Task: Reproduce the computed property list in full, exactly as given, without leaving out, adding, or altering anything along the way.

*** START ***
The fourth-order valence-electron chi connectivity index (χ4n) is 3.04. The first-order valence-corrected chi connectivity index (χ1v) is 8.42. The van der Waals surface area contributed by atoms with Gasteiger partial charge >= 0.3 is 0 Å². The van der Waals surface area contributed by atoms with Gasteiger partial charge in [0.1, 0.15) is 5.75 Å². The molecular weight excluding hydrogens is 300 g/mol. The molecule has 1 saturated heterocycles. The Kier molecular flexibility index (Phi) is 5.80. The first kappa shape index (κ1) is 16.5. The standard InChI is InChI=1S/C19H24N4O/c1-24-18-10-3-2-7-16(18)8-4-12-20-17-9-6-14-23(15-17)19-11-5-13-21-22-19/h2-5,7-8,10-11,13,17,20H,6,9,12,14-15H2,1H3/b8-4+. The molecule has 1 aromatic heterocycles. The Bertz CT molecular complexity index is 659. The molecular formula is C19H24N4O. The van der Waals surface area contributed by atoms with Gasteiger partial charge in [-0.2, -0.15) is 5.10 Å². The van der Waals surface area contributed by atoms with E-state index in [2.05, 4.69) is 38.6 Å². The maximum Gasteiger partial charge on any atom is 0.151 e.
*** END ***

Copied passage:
The fourth-order valence-electron chi connectivity index (χ4n) is 3.04. The first-order valence-corrected chi connectivity index (χ1v) is 8.42. The van der Waals surface area contributed by atoms with Gasteiger partial charge >= 0.3 is 0 Å². The van der Waals surface area contributed by atoms with Gasteiger partial charge in [0.1, 0.15) is 5.75 Å². The molecular weight excluding hydrogens is 300 g/mol. The molecule has 1 saturated heterocycles. The Kier molecular flexibility index (Phi) is 5.80. The first kappa shape index (κ1) is 16.5. The standard InChI is InChI=1S/C19H24N4O/c1-24-18-10-3-2-7-16(18)8-4-12-20-17-9-6-14-23(15-17)19-11-5-13-21-22-19/h2-5,7-8,10-11,13,17,20H,6,9,12,14-15H2,1H3/b8-4+. The molecule has 1 aromatic heterocycles. The Bertz CT molecular complexity index is 659. The molecular formula is C19H24N4O. The van der Waals surface area contributed by atoms with Gasteiger partial charge in [-0.2, -0.15) is 5.10 Å². The van der Waals surface area contributed by atoms with E-state index in [2.05, 4.69) is 38.6 Å². The maximum Gasteiger partial charge on any atom is 0.151 e.